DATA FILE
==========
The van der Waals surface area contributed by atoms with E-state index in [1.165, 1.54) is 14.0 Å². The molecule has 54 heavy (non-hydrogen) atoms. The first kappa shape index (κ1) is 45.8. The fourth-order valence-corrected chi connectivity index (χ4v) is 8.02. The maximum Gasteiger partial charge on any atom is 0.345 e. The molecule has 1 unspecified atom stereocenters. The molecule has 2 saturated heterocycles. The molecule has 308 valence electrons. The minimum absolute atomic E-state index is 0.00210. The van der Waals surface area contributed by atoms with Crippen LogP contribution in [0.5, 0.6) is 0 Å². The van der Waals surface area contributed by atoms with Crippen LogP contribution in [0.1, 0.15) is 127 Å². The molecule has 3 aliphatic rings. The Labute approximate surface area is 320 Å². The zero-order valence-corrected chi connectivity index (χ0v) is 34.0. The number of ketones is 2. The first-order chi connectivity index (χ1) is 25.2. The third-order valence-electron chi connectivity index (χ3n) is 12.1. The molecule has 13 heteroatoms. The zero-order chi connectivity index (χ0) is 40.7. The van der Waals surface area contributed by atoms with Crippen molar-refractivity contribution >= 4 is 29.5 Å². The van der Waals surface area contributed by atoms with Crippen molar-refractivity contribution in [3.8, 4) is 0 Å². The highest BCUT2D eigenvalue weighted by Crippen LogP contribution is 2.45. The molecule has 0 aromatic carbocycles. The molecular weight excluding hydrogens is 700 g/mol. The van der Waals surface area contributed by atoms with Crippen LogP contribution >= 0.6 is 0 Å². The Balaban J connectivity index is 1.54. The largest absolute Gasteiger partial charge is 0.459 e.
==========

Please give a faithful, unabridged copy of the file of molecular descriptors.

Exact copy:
The van der Waals surface area contributed by atoms with E-state index in [1.165, 1.54) is 14.0 Å². The molecule has 54 heavy (non-hydrogen) atoms. The first kappa shape index (κ1) is 45.8. The fourth-order valence-corrected chi connectivity index (χ4v) is 8.02. The maximum Gasteiger partial charge on any atom is 0.345 e. The molecule has 1 unspecified atom stereocenters. The molecule has 2 saturated heterocycles. The molecule has 308 valence electrons. The minimum absolute atomic E-state index is 0.00210. The van der Waals surface area contributed by atoms with Crippen LogP contribution in [0.5, 0.6) is 0 Å². The van der Waals surface area contributed by atoms with Crippen LogP contribution in [0.1, 0.15) is 127 Å². The molecule has 3 aliphatic rings. The Labute approximate surface area is 320 Å². The zero-order valence-corrected chi connectivity index (χ0v) is 34.0. The number of ketones is 2. The first-order chi connectivity index (χ1) is 25.2. The third-order valence-electron chi connectivity index (χ3n) is 12.1. The molecule has 13 heteroatoms. The zero-order chi connectivity index (χ0) is 40.7. The van der Waals surface area contributed by atoms with Crippen molar-refractivity contribution >= 4 is 29.5 Å². The van der Waals surface area contributed by atoms with Crippen molar-refractivity contribution in [3.8, 4) is 0 Å². The highest BCUT2D eigenvalue weighted by Crippen LogP contribution is 2.45. The molecule has 0 aromatic carbocycles. The molecular weight excluding hydrogens is 700 g/mol. The van der Waals surface area contributed by atoms with Crippen LogP contribution >= 0.6 is 0 Å². The Balaban J connectivity index is 1.54. The largest absolute Gasteiger partial charge is 0.459 e.